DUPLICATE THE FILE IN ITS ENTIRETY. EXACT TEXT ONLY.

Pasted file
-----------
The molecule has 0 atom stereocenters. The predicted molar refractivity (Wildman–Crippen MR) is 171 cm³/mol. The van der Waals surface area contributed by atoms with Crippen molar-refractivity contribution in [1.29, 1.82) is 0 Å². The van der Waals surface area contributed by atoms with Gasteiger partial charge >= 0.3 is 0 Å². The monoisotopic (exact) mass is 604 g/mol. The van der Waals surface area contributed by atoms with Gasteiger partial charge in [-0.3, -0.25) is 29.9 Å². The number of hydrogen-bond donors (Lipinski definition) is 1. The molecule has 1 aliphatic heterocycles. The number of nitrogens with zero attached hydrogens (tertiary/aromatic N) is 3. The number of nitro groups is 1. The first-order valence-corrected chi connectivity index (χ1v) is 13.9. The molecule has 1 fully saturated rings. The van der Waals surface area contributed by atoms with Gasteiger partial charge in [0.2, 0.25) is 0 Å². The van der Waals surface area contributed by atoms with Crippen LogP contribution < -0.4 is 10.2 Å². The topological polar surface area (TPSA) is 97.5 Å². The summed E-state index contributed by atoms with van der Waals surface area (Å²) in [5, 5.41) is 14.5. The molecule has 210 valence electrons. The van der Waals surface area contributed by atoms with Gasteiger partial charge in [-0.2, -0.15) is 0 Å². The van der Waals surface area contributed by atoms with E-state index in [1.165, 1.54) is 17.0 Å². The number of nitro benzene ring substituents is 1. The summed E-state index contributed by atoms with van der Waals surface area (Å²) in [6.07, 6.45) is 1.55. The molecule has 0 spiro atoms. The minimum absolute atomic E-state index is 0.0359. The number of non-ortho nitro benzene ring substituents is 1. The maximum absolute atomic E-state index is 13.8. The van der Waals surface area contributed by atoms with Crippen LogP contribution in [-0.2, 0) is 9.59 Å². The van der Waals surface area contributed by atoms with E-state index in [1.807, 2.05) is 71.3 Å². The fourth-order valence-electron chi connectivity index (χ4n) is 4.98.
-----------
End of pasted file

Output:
The molecule has 0 atom stereocenters. The predicted molar refractivity (Wildman–Crippen MR) is 171 cm³/mol. The van der Waals surface area contributed by atoms with Crippen molar-refractivity contribution in [1.29, 1.82) is 0 Å². The van der Waals surface area contributed by atoms with Gasteiger partial charge >= 0.3 is 0 Å². The monoisotopic (exact) mass is 604 g/mol. The van der Waals surface area contributed by atoms with Gasteiger partial charge in [-0.3, -0.25) is 29.9 Å². The number of hydrogen-bond donors (Lipinski definition) is 1. The molecule has 1 aliphatic heterocycles. The number of nitrogens with zero attached hydrogens (tertiary/aromatic N) is 3. The number of nitro groups is 1. The first-order valence-corrected chi connectivity index (χ1v) is 13.9. The molecule has 1 fully saturated rings. The van der Waals surface area contributed by atoms with Gasteiger partial charge in [0.2, 0.25) is 0 Å². The van der Waals surface area contributed by atoms with Crippen LogP contribution < -0.4 is 10.2 Å². The topological polar surface area (TPSA) is 97.5 Å². The summed E-state index contributed by atoms with van der Waals surface area (Å²) in [5, 5.41) is 14.5. The molecule has 210 valence electrons. The van der Waals surface area contributed by atoms with Gasteiger partial charge in [-0.2, -0.15) is 0 Å². The van der Waals surface area contributed by atoms with E-state index in [1.165, 1.54) is 17.0 Å². The number of nitro benzene ring substituents is 1. The summed E-state index contributed by atoms with van der Waals surface area (Å²) in [6.07, 6.45) is 1.55. The molecule has 0 spiro atoms. The minimum absolute atomic E-state index is 0.0359. The number of non-ortho nitro benzene ring substituents is 1. The maximum absolute atomic E-state index is 13.8. The van der Waals surface area contributed by atoms with Crippen LogP contribution in [-0.2, 0) is 9.59 Å². The van der Waals surface area contributed by atoms with E-state index in [1.807, 2.05) is 71.3 Å². The fourth-order valence-electron chi connectivity index (χ4n) is 4.98.